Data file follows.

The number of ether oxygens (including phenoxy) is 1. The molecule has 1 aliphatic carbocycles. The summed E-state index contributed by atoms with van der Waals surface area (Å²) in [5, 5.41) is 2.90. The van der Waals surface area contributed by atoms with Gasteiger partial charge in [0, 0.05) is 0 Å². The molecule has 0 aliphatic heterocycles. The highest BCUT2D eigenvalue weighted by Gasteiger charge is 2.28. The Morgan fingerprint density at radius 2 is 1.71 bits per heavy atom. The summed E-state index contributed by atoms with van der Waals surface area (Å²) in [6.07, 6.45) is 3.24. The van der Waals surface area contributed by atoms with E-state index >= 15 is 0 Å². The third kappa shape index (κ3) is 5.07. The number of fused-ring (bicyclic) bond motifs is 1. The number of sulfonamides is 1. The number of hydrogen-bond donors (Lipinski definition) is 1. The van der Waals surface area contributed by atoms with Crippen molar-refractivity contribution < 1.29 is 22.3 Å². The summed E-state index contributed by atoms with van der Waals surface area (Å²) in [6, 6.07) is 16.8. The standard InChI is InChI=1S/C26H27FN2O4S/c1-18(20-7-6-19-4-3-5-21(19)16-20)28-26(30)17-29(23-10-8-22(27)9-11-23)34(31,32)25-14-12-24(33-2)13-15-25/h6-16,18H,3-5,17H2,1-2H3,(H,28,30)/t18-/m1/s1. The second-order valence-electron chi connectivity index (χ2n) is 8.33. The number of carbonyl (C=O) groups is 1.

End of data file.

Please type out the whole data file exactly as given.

The number of ether oxygens (including phenoxy) is 1. The molecule has 1 aliphatic carbocycles. The summed E-state index contributed by atoms with van der Waals surface area (Å²) in [5, 5.41) is 2.90. The van der Waals surface area contributed by atoms with Gasteiger partial charge in [0, 0.05) is 0 Å². The molecule has 0 aliphatic heterocycles. The highest BCUT2D eigenvalue weighted by Gasteiger charge is 2.28. The Morgan fingerprint density at radius 2 is 1.71 bits per heavy atom. The summed E-state index contributed by atoms with van der Waals surface area (Å²) in [6.07, 6.45) is 3.24. The van der Waals surface area contributed by atoms with E-state index >= 15 is 0 Å². The third kappa shape index (κ3) is 5.07. The number of fused-ring (bicyclic) bond motifs is 1. The number of sulfonamides is 1. The number of hydrogen-bond donors (Lipinski definition) is 1. The van der Waals surface area contributed by atoms with Crippen molar-refractivity contribution < 1.29 is 22.3 Å². The summed E-state index contributed by atoms with van der Waals surface area (Å²) in [6, 6.07) is 16.8. The standard InChI is InChI=1S/C26H27FN2O4S/c1-18(20-7-6-19-4-3-5-21(19)16-20)28-26(30)17-29(23-10-8-22(27)9-11-23)34(31,32)25-14-12-24(33-2)13-15-25/h6-16,18H,3-5,17H2,1-2H3,(H,28,30)/t18-/m1/s1. The second-order valence-electron chi connectivity index (χ2n) is 8.33. The number of carbonyl (C=O) groups is 1.